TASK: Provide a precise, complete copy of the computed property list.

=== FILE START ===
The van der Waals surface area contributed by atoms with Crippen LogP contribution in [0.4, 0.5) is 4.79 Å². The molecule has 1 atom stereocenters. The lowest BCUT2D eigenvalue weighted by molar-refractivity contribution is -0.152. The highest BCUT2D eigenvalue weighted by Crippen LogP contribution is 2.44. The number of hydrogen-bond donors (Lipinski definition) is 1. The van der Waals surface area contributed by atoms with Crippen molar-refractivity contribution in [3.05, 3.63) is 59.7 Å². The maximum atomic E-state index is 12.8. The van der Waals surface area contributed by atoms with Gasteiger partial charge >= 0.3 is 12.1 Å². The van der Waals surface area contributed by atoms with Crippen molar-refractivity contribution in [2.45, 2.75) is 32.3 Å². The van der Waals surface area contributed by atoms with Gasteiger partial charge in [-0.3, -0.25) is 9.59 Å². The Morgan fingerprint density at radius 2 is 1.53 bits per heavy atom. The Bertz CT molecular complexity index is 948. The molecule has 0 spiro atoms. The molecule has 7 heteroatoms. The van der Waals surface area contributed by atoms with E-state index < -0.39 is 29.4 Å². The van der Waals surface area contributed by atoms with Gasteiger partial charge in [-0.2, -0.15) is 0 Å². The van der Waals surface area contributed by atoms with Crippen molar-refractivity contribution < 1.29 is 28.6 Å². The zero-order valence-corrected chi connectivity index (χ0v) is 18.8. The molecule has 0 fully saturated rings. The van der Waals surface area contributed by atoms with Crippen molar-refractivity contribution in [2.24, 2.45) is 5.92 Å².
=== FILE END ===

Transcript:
The van der Waals surface area contributed by atoms with Crippen LogP contribution in [0.4, 0.5) is 4.79 Å². The molecule has 1 atom stereocenters. The lowest BCUT2D eigenvalue weighted by molar-refractivity contribution is -0.152. The highest BCUT2D eigenvalue weighted by Crippen LogP contribution is 2.44. The number of hydrogen-bond donors (Lipinski definition) is 1. The van der Waals surface area contributed by atoms with Crippen molar-refractivity contribution in [3.05, 3.63) is 59.7 Å². The maximum atomic E-state index is 12.8. The van der Waals surface area contributed by atoms with Gasteiger partial charge >= 0.3 is 12.1 Å². The van der Waals surface area contributed by atoms with Crippen molar-refractivity contribution in [2.45, 2.75) is 32.3 Å². The van der Waals surface area contributed by atoms with Gasteiger partial charge in [-0.3, -0.25) is 9.59 Å². The Morgan fingerprint density at radius 2 is 1.53 bits per heavy atom. The Bertz CT molecular complexity index is 948. The molecule has 0 spiro atoms. The molecule has 7 heteroatoms. The van der Waals surface area contributed by atoms with E-state index < -0.39 is 29.4 Å². The van der Waals surface area contributed by atoms with Gasteiger partial charge in [-0.2, -0.15) is 0 Å². The van der Waals surface area contributed by atoms with Crippen molar-refractivity contribution < 1.29 is 28.6 Å². The zero-order valence-corrected chi connectivity index (χ0v) is 18.8. The molecule has 0 fully saturated rings. The van der Waals surface area contributed by atoms with Crippen molar-refractivity contribution in [2.24, 2.45) is 5.92 Å².